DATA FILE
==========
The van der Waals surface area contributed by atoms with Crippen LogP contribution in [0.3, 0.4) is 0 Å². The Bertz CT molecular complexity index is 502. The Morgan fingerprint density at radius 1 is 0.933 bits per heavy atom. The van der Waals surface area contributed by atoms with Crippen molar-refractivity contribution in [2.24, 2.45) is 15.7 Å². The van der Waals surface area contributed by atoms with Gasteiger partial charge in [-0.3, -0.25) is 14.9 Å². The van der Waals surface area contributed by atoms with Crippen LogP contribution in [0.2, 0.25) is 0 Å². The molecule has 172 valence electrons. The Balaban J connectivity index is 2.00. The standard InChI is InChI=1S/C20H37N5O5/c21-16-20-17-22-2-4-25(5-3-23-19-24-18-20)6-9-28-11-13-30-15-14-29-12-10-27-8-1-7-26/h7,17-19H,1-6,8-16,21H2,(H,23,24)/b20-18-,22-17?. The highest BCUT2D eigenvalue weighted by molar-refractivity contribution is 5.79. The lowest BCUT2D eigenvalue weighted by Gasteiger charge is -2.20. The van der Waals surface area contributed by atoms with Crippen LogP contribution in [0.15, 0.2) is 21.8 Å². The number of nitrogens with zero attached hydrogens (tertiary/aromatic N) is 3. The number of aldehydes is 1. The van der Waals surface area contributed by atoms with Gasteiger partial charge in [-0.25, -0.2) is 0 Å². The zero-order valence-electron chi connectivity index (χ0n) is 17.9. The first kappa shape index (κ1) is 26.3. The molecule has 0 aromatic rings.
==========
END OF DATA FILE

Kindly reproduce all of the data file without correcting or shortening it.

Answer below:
The van der Waals surface area contributed by atoms with Crippen LogP contribution in [0.3, 0.4) is 0 Å². The Bertz CT molecular complexity index is 502. The Morgan fingerprint density at radius 1 is 0.933 bits per heavy atom. The van der Waals surface area contributed by atoms with Crippen molar-refractivity contribution in [2.24, 2.45) is 15.7 Å². The van der Waals surface area contributed by atoms with Gasteiger partial charge in [-0.3, -0.25) is 14.9 Å². The van der Waals surface area contributed by atoms with Crippen LogP contribution in [0.2, 0.25) is 0 Å². The molecule has 172 valence electrons. The Balaban J connectivity index is 2.00. The standard InChI is InChI=1S/C20H37N5O5/c21-16-20-17-22-2-4-25(5-3-23-19-24-18-20)6-9-28-11-13-30-15-14-29-12-10-27-8-1-7-26/h7,17-19H,1-6,8-16,21H2,(H,23,24)/b20-18-,22-17?. The highest BCUT2D eigenvalue weighted by molar-refractivity contribution is 5.79. The lowest BCUT2D eigenvalue weighted by Gasteiger charge is -2.20. The van der Waals surface area contributed by atoms with Crippen LogP contribution in [0.15, 0.2) is 21.8 Å². The number of nitrogens with zero attached hydrogens (tertiary/aromatic N) is 3. The number of aldehydes is 1. The van der Waals surface area contributed by atoms with Gasteiger partial charge in [-0.25, -0.2) is 0 Å². The zero-order valence-electron chi connectivity index (χ0n) is 17.9. The first kappa shape index (κ1) is 26.3. The molecule has 0 aromatic rings.